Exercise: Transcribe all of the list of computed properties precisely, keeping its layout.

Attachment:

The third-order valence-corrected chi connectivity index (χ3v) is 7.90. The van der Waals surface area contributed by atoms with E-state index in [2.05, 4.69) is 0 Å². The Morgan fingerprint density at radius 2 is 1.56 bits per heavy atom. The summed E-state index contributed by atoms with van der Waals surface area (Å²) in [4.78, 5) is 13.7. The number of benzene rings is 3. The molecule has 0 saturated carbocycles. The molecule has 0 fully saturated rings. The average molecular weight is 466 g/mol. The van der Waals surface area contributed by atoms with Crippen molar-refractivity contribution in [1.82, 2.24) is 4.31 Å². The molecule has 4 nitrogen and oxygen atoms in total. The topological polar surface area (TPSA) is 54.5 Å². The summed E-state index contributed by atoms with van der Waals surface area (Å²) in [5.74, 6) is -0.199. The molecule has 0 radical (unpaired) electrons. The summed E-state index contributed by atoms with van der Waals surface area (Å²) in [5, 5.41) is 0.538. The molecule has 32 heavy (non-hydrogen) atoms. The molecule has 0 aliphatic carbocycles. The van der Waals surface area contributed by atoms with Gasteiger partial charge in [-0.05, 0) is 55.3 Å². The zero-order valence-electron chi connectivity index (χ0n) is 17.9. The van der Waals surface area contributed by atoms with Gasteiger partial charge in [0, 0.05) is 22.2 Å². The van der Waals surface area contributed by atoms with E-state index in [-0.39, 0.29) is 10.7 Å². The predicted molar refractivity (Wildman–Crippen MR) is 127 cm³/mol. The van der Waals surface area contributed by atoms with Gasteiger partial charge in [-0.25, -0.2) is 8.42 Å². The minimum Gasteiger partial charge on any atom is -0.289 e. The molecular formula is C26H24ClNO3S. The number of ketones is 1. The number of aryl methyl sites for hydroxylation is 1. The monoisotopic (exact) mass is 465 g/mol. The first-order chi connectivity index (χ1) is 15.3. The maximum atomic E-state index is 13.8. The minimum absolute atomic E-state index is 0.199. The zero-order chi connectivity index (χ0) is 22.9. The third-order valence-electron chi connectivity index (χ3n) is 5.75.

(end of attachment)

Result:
The third-order valence-corrected chi connectivity index (χ3v) is 7.90. The van der Waals surface area contributed by atoms with E-state index in [2.05, 4.69) is 0 Å². The Morgan fingerprint density at radius 2 is 1.56 bits per heavy atom. The summed E-state index contributed by atoms with van der Waals surface area (Å²) in [4.78, 5) is 13.7. The number of benzene rings is 3. The molecule has 0 saturated carbocycles. The molecule has 0 fully saturated rings. The average molecular weight is 466 g/mol. The van der Waals surface area contributed by atoms with Crippen molar-refractivity contribution in [1.82, 2.24) is 4.31 Å². The molecule has 4 nitrogen and oxygen atoms in total. The topological polar surface area (TPSA) is 54.5 Å². The summed E-state index contributed by atoms with van der Waals surface area (Å²) in [5.74, 6) is -0.199. The molecule has 0 radical (unpaired) electrons. The summed E-state index contributed by atoms with van der Waals surface area (Å²) in [5, 5.41) is 0.538. The molecule has 32 heavy (non-hydrogen) atoms. The molecule has 0 aliphatic carbocycles. The van der Waals surface area contributed by atoms with Gasteiger partial charge in [-0.05, 0) is 55.3 Å². The zero-order valence-electron chi connectivity index (χ0n) is 17.9. The van der Waals surface area contributed by atoms with Gasteiger partial charge in [0, 0.05) is 22.2 Å². The van der Waals surface area contributed by atoms with E-state index in [-0.39, 0.29) is 10.7 Å². The predicted molar refractivity (Wildman–Crippen MR) is 127 cm³/mol. The van der Waals surface area contributed by atoms with Gasteiger partial charge in [-0.25, -0.2) is 8.42 Å². The minimum Gasteiger partial charge on any atom is -0.289 e. The molecular formula is C26H24ClNO3S. The number of ketones is 1. The number of aryl methyl sites for hydroxylation is 1. The monoisotopic (exact) mass is 465 g/mol. The first-order chi connectivity index (χ1) is 15.3. The maximum atomic E-state index is 13.8. The minimum absolute atomic E-state index is 0.199. The zero-order chi connectivity index (χ0) is 22.9. The third-order valence-electron chi connectivity index (χ3n) is 5.75.